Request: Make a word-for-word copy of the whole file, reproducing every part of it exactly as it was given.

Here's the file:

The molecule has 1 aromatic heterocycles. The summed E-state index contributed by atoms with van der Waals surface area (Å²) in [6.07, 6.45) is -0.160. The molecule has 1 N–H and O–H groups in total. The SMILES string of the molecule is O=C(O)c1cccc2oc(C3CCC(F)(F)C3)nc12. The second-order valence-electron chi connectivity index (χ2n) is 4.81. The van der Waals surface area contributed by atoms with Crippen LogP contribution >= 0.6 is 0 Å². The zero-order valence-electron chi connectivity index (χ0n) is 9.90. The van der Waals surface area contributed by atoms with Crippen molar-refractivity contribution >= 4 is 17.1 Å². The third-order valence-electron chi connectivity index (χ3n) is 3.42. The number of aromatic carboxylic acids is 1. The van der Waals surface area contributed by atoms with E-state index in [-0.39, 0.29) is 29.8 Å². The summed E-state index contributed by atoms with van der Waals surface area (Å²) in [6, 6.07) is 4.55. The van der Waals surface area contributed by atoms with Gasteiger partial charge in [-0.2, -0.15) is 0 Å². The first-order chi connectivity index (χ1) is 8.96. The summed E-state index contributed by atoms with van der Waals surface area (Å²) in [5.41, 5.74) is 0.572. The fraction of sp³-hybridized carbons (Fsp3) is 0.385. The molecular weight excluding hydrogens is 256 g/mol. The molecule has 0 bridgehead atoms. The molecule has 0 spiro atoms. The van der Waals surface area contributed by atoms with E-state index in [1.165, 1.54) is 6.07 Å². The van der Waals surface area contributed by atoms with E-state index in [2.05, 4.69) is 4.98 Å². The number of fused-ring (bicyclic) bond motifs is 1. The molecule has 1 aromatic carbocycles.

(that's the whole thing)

The molecule has 1 aromatic heterocycles. The summed E-state index contributed by atoms with van der Waals surface area (Å²) in [6.07, 6.45) is -0.160. The molecule has 1 N–H and O–H groups in total. The SMILES string of the molecule is O=C(O)c1cccc2oc(C3CCC(F)(F)C3)nc12. The second-order valence-electron chi connectivity index (χ2n) is 4.81. The van der Waals surface area contributed by atoms with Crippen LogP contribution >= 0.6 is 0 Å². The zero-order valence-electron chi connectivity index (χ0n) is 9.90. The van der Waals surface area contributed by atoms with Crippen molar-refractivity contribution >= 4 is 17.1 Å². The third-order valence-electron chi connectivity index (χ3n) is 3.42. The number of aromatic carboxylic acids is 1. The van der Waals surface area contributed by atoms with E-state index in [-0.39, 0.29) is 29.8 Å². The summed E-state index contributed by atoms with van der Waals surface area (Å²) in [6, 6.07) is 4.55. The van der Waals surface area contributed by atoms with Gasteiger partial charge in [-0.2, -0.15) is 0 Å². The first-order chi connectivity index (χ1) is 8.96. The summed E-state index contributed by atoms with van der Waals surface area (Å²) in [5.41, 5.74) is 0.572. The fraction of sp³-hybridized carbons (Fsp3) is 0.385. The molecular weight excluding hydrogens is 256 g/mol. The molecule has 0 bridgehead atoms. The molecule has 0 spiro atoms. The van der Waals surface area contributed by atoms with E-state index in [1.165, 1.54) is 6.07 Å². The van der Waals surface area contributed by atoms with E-state index in [2.05, 4.69) is 4.98 Å². The number of fused-ring (bicyclic) bond motifs is 1. The molecule has 1 aromatic carbocycles.